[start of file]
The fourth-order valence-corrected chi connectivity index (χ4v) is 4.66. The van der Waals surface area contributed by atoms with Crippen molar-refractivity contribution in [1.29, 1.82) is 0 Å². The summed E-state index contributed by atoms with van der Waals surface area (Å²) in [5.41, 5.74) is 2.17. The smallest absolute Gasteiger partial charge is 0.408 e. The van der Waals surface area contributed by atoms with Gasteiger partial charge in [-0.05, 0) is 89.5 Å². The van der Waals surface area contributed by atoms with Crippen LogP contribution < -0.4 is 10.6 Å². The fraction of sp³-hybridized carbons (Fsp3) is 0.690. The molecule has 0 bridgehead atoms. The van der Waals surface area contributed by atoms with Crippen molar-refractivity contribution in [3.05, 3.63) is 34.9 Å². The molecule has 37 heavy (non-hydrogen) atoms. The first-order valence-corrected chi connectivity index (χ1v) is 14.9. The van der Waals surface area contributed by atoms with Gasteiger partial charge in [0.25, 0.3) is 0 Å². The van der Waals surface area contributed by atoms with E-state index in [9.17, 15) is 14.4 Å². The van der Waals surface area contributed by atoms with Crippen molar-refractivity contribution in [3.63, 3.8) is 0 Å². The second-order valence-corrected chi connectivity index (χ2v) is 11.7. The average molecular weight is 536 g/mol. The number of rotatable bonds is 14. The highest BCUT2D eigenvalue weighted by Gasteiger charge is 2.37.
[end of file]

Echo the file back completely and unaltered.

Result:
The fourth-order valence-corrected chi connectivity index (χ4v) is 4.66. The van der Waals surface area contributed by atoms with Crippen molar-refractivity contribution in [1.29, 1.82) is 0 Å². The summed E-state index contributed by atoms with van der Waals surface area (Å²) in [5.41, 5.74) is 2.17. The smallest absolute Gasteiger partial charge is 0.408 e. The van der Waals surface area contributed by atoms with Gasteiger partial charge in [-0.05, 0) is 89.5 Å². The van der Waals surface area contributed by atoms with Crippen LogP contribution < -0.4 is 10.6 Å². The fraction of sp³-hybridized carbons (Fsp3) is 0.690. The molecule has 0 bridgehead atoms. The van der Waals surface area contributed by atoms with Crippen molar-refractivity contribution in [3.05, 3.63) is 34.9 Å². The molecule has 37 heavy (non-hydrogen) atoms. The first-order valence-corrected chi connectivity index (χ1v) is 14.9. The van der Waals surface area contributed by atoms with Gasteiger partial charge in [0.25, 0.3) is 0 Å². The van der Waals surface area contributed by atoms with E-state index in [9.17, 15) is 14.4 Å². The van der Waals surface area contributed by atoms with Crippen molar-refractivity contribution in [3.63, 3.8) is 0 Å². The second-order valence-corrected chi connectivity index (χ2v) is 11.7. The average molecular weight is 536 g/mol. The number of rotatable bonds is 14. The highest BCUT2D eigenvalue weighted by Gasteiger charge is 2.37.